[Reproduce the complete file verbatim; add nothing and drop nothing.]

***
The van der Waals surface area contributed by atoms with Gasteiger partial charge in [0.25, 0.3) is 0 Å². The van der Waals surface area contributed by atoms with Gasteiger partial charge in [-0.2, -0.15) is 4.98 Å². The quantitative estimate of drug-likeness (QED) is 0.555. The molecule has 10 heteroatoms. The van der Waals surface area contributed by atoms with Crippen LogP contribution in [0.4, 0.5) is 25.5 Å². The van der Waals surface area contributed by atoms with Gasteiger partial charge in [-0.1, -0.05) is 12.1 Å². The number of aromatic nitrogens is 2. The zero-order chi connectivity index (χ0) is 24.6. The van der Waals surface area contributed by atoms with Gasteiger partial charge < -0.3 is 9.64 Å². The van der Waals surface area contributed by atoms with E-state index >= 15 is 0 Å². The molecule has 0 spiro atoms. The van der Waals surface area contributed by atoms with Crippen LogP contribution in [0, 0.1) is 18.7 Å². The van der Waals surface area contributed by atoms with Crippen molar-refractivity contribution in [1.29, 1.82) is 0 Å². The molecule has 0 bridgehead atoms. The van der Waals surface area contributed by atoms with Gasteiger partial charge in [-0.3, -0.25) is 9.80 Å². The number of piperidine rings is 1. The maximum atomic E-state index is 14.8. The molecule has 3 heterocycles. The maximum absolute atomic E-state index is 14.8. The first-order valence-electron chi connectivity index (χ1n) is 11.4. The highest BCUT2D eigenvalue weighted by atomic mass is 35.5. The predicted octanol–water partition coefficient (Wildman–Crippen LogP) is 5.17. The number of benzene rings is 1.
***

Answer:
The van der Waals surface area contributed by atoms with Gasteiger partial charge in [0.25, 0.3) is 0 Å². The van der Waals surface area contributed by atoms with Gasteiger partial charge in [-0.2, -0.15) is 4.98 Å². The quantitative estimate of drug-likeness (QED) is 0.555. The molecule has 10 heteroatoms. The van der Waals surface area contributed by atoms with Crippen LogP contribution in [0.4, 0.5) is 25.5 Å². The van der Waals surface area contributed by atoms with Gasteiger partial charge in [-0.1, -0.05) is 12.1 Å². The number of aromatic nitrogens is 2. The zero-order chi connectivity index (χ0) is 24.6. The van der Waals surface area contributed by atoms with Gasteiger partial charge < -0.3 is 9.64 Å². The van der Waals surface area contributed by atoms with E-state index >= 15 is 0 Å². The molecule has 0 spiro atoms. The van der Waals surface area contributed by atoms with Crippen LogP contribution in [0, 0.1) is 18.7 Å². The van der Waals surface area contributed by atoms with Crippen molar-refractivity contribution in [1.29, 1.82) is 0 Å². The molecule has 0 bridgehead atoms. The van der Waals surface area contributed by atoms with Gasteiger partial charge in [-0.3, -0.25) is 9.80 Å². The number of piperidine rings is 1. The maximum atomic E-state index is 14.8. The molecule has 3 heterocycles. The maximum absolute atomic E-state index is 14.8. The first-order valence-electron chi connectivity index (χ1n) is 11.4. The highest BCUT2D eigenvalue weighted by atomic mass is 35.5. The predicted octanol–water partition coefficient (Wildman–Crippen LogP) is 5.17. The number of benzene rings is 1.